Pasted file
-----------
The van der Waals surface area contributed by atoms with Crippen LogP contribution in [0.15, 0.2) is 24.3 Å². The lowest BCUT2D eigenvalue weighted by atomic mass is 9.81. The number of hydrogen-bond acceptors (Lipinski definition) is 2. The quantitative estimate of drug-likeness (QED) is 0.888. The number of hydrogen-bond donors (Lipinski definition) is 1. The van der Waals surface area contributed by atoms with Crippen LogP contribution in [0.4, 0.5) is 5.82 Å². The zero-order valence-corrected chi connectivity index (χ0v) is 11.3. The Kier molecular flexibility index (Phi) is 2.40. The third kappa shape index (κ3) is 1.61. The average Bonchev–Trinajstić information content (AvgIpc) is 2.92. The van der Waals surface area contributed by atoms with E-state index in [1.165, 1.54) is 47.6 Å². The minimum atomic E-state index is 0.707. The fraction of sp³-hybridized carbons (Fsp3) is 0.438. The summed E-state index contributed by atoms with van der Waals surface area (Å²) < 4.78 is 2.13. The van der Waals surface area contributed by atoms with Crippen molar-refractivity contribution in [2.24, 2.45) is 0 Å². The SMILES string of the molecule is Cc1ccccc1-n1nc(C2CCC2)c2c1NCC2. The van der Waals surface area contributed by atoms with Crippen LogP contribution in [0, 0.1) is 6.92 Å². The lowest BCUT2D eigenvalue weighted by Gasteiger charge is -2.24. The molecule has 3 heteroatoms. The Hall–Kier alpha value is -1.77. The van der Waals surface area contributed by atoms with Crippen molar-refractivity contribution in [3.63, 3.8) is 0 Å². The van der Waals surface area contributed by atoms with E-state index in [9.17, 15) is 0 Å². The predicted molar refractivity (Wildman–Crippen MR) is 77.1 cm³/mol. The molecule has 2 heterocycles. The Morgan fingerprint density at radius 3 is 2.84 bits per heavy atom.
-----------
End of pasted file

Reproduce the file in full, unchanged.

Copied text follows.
The van der Waals surface area contributed by atoms with Crippen LogP contribution in [0.15, 0.2) is 24.3 Å². The lowest BCUT2D eigenvalue weighted by atomic mass is 9.81. The number of hydrogen-bond acceptors (Lipinski definition) is 2. The quantitative estimate of drug-likeness (QED) is 0.888. The number of hydrogen-bond donors (Lipinski definition) is 1. The van der Waals surface area contributed by atoms with Crippen LogP contribution in [0.4, 0.5) is 5.82 Å². The zero-order valence-corrected chi connectivity index (χ0v) is 11.3. The Kier molecular flexibility index (Phi) is 2.40. The third kappa shape index (κ3) is 1.61. The average Bonchev–Trinajstić information content (AvgIpc) is 2.92. The van der Waals surface area contributed by atoms with E-state index in [1.165, 1.54) is 47.6 Å². The minimum atomic E-state index is 0.707. The fraction of sp³-hybridized carbons (Fsp3) is 0.438. The summed E-state index contributed by atoms with van der Waals surface area (Å²) < 4.78 is 2.13. The van der Waals surface area contributed by atoms with Crippen molar-refractivity contribution in [2.24, 2.45) is 0 Å². The SMILES string of the molecule is Cc1ccccc1-n1nc(C2CCC2)c2c1NCC2. The van der Waals surface area contributed by atoms with Crippen LogP contribution in [0, 0.1) is 6.92 Å². The lowest BCUT2D eigenvalue weighted by Gasteiger charge is -2.24. The molecule has 3 heteroatoms. The Hall–Kier alpha value is -1.77. The van der Waals surface area contributed by atoms with Crippen molar-refractivity contribution in [3.63, 3.8) is 0 Å². The van der Waals surface area contributed by atoms with E-state index in [9.17, 15) is 0 Å². The predicted molar refractivity (Wildman–Crippen MR) is 77.1 cm³/mol. The molecule has 2 heterocycles. The Morgan fingerprint density at radius 3 is 2.84 bits per heavy atom.